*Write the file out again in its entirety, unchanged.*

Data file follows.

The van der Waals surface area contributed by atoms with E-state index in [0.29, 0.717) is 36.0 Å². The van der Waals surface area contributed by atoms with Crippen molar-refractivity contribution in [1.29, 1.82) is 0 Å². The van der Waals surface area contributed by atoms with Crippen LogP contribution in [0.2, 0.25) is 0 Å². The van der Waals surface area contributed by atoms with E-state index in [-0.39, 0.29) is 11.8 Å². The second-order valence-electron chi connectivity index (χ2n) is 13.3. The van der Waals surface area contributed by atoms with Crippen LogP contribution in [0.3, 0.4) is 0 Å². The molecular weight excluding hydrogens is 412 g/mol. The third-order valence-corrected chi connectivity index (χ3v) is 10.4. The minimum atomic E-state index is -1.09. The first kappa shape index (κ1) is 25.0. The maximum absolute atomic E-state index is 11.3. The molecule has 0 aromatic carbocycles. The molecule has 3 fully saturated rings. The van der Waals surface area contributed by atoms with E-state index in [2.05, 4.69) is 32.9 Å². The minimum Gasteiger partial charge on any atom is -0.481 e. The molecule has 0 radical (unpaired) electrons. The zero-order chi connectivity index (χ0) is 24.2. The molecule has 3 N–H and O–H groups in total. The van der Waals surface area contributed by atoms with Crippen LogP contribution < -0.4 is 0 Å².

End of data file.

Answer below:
The van der Waals surface area contributed by atoms with E-state index in [0.29, 0.717) is 36.0 Å². The van der Waals surface area contributed by atoms with Crippen molar-refractivity contribution in [1.29, 1.82) is 0 Å². The van der Waals surface area contributed by atoms with Crippen LogP contribution in [0.2, 0.25) is 0 Å². The van der Waals surface area contributed by atoms with E-state index in [-0.39, 0.29) is 11.8 Å². The second-order valence-electron chi connectivity index (χ2n) is 13.3. The van der Waals surface area contributed by atoms with Crippen LogP contribution in [0.3, 0.4) is 0 Å². The molecular weight excluding hydrogens is 412 g/mol. The third-order valence-corrected chi connectivity index (χ3v) is 10.4. The minimum atomic E-state index is -1.09. The first kappa shape index (κ1) is 25.0. The maximum absolute atomic E-state index is 11.3. The molecule has 0 aromatic carbocycles. The molecule has 3 fully saturated rings. The van der Waals surface area contributed by atoms with E-state index in [2.05, 4.69) is 32.9 Å². The minimum Gasteiger partial charge on any atom is -0.481 e. The molecule has 0 radical (unpaired) electrons. The zero-order chi connectivity index (χ0) is 24.2. The molecule has 3 N–H and O–H groups in total. The van der Waals surface area contributed by atoms with Crippen LogP contribution < -0.4 is 0 Å².